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admiration Akebar Allingworth amusement appeared arms beautiful Belle blond blue Boningale bonnet border Caerphilly Carlos carriage character charms child colour corsage costume COVENT GARDEN THEATRE crape crown dance daugh daughter dear death delight Drury Lane Theatre elegant eyes fashion father favour favourite feelings female fichu flowers fortune French gauze give gold hand happy hats heart heaven honour horse hour James Hogg Josceline Kit-Cat Club lady Lavington lived London look Lord Louisa lover Madame manner marabout marriage ment mind Miss morning mother muslin nature never night o'er observed ornamented Parma violet passion pelisse person pink pleasure present racter rich rose Roseland round sarsnet scene seemed shew Shirley silk Sir Giraldus smile soon spirit sweet sword taste theatre thee Theodora thou thought tion trimmed Victor white satin worn young youth
Page 418 - Her pranks the favourite theme of every tongue. But now the day was come, the day, the hour ; Now, frowning, smiling, for the hundredth...
Page 418 - Tis but to make a trial of our love !" And filled his glass to all ; but his hand shook, And soon from guest to guest the panic spread. 'Twas but that instant she had left Francesco, Laughing and looking back, and flying still, — Her ivory tooth imprinted on his finger. But now, alas ! she was not to be found ; Nor from that hour could...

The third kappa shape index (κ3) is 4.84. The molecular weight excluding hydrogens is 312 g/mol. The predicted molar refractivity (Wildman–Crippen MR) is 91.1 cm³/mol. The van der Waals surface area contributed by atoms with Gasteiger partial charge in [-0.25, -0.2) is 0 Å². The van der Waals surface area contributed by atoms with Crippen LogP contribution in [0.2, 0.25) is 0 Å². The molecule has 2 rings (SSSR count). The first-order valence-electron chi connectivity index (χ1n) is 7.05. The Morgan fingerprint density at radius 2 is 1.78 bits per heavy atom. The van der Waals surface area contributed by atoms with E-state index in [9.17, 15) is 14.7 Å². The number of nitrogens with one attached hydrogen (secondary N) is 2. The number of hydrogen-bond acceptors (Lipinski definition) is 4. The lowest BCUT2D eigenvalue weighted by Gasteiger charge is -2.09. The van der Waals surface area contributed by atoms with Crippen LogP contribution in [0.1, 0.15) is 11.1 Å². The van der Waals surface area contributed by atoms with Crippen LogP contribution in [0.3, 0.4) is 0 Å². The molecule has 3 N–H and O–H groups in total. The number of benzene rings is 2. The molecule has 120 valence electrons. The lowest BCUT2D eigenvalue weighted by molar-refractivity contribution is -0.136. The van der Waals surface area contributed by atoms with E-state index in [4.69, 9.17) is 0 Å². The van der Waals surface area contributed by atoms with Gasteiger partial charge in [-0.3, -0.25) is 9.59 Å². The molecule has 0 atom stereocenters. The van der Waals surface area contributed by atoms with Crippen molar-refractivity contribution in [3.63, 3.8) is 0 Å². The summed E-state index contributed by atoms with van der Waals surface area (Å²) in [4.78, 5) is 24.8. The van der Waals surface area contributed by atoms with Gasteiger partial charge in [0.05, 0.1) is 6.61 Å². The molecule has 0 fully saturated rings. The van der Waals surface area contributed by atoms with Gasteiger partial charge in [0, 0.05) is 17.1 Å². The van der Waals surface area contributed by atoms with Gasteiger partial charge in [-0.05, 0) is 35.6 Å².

Page 418 - Her vest of gold Broidered with flowers, and clasped from head to foot, An emerald stone in every golden clasp ; And on her brow, fairer than alabaster, A coronet of pearls. But then her face, So lovely, yet so arch, so full of mirth, The overflowings of an innocent heart — It haunts me still, tho...
Page 346 - John Anderson my jo. John Anderson my jo, John, We clamb the hill thegither ; And mony a canty day, John, We've had wi' ane anither : Now we maun totter down, John, But hand in hand we'll go, And sleep thegither at the foot, John Anderson my jo.
Page 362 - I know I have the body of a weak and feeble woman. But I have the heart and stomach of a king, and of a king of England, too, and think foul scorn that Parma or Spain or any prince of Europe should dare to invade the borders of my realm — to which, rather than any dishonor shall grow by me, I myself will take up arms.
Page 414 - The walls of its squalid chambers are covered •with names and inscriptions in every language by pilgrims of all nations, ranks, and conditions, from the prince to the peasant, and present a simple but striking instance of the spontaneous and universal homage of mankind to the great poet of Nature.
Page 362 - My loving people, we have been persuaded by some that are careful of our safety, to take heed how we commit ourselves to armed multitudes, for fear of treachery. But I assure you, I do not desire to live to distrust my faithful and loving people.
Page 135 - Proud prelate, I understand you are backward in complying with your agreement : but I would have you know, that I, who made you what you are, can unmake you ; and if you do not forthwith fulfil your engagement, by God I will immediately unfrock you. Yours, as you demean yourself, Elizabeth.